Noida cancer institute wants girl students vaccinated
Rajiv Mehrotra, director of NIPCR, said the decision was taken after the impressive performance of the state government of Sikkim in vaccinating girls against cervical cancer.noida Updated: Aug 30, 2018 03:59 IST
The National Institute of Cancer Prevention and Research (NICPR) in Sector 39, Noida, has written to the central government and various state governments to initiate a national level vaccination drive among school girls to make India cervical cancer-free.
Rajiv Mehrotra, director of NIPCR, said the decision was taken after the impressive performance of the state government of Sikkim in vaccinating girls against cervical cancer.
“As per the statistics provided by the state government of Sikkim, 24,800 girls (aged between 9 and 14 years) who comprise 97.8% of the women population of the state, have been given the vaccination. Moreover, Punjab and Delhi, too, had held vaccination drives on November 7, 2016, in government schools,” Mehrotra said.
Cervical cancer is the most common cancer in females after breast cancer. According to statistics, provided by NIPCR, every year, 1,47,000 cases of cervical cancer are diagnosed across the country of which 70,000 cases are fatal.
Experts believe that the performance of India on cervical cancer indices has been dismal over the years due to a lack of easy availability of the vaccination.
“The market cost of the vaccine is Rs 2,000 and the central government sells it to the state governments at the cost of Rs 300 per pack. Until now, we are exporting the medicine from other countries but, soon, we will manufacture it in India and this will drastically reduce the cost. We are hopeful that in the next five or 10 years, we will be able to carry out a programme on the lines of the Pulse Polio campaign,” Mehrotra said.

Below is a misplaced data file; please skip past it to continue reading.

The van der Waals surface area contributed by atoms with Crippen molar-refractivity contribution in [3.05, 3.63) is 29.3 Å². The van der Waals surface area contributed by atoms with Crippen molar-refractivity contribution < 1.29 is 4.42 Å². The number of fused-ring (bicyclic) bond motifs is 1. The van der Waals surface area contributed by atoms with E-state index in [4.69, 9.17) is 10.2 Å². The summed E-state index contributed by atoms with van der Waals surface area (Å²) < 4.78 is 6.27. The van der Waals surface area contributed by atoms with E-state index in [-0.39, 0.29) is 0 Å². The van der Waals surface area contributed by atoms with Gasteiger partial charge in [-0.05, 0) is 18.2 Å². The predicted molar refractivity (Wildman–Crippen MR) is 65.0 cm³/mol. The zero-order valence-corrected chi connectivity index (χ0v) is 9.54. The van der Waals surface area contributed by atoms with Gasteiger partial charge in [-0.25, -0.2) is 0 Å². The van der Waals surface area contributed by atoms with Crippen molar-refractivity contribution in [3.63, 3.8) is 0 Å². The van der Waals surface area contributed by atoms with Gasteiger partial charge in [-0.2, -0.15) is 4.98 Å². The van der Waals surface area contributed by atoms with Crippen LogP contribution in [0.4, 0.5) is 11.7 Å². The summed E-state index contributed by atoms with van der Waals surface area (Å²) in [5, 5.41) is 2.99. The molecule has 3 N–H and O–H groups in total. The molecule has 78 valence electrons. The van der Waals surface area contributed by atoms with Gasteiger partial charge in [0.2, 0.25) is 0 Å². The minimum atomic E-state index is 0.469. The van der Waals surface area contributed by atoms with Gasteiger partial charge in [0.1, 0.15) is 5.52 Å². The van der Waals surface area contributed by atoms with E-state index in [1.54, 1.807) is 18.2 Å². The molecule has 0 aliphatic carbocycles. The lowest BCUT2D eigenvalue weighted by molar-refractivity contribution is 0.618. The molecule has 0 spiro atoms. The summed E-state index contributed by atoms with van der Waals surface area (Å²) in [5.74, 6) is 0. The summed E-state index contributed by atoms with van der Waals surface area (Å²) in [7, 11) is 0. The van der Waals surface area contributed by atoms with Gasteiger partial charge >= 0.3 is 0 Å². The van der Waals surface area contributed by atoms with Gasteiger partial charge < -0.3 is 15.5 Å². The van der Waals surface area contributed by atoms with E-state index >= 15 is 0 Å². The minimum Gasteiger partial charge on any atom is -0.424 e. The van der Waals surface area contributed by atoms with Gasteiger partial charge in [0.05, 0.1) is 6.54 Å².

Enthused by the success in Sikkim, NICPR has sent a proposal to the central government to initiate a nationwide campaign for vaccination against cervical cancer. “We want girls in the age group of nine to 14 years vaccinated across the country,” Mehrotra said.
Experts also said the focus of NIPCR is to ensure that maximum number of young women examine themselves for cervical cancer so that it can be treated at an early stage.
“At NIPCR, we have examined a total of 5,428 women for cervical cancer and we found 90 abnormal cases. Among the abnormal ones, five were diagnosed with cervical cancer while 85 had a lesion which showed early signs of the cancer,” Dr Sanjay Gupta, course director, department of cytopathology, NIPCR, said.
The NIPCR is organising a three-day workshop of 40 pathologists from various government and private medical institutions across the country at its centre from August 29-31.
“We have pathologists coming from Punjab, Maharashtra, Rajasthan, Haryana and Gujarat for the three-day conference. we will train them in the latest equipment to detect early stages of cervical cancer. The pathologists will return to their institutions and train the others. We will also discuss rare and interesting cases of cancer,” Gupta. said.
First Published: Aug 30, 2018 03:59 IST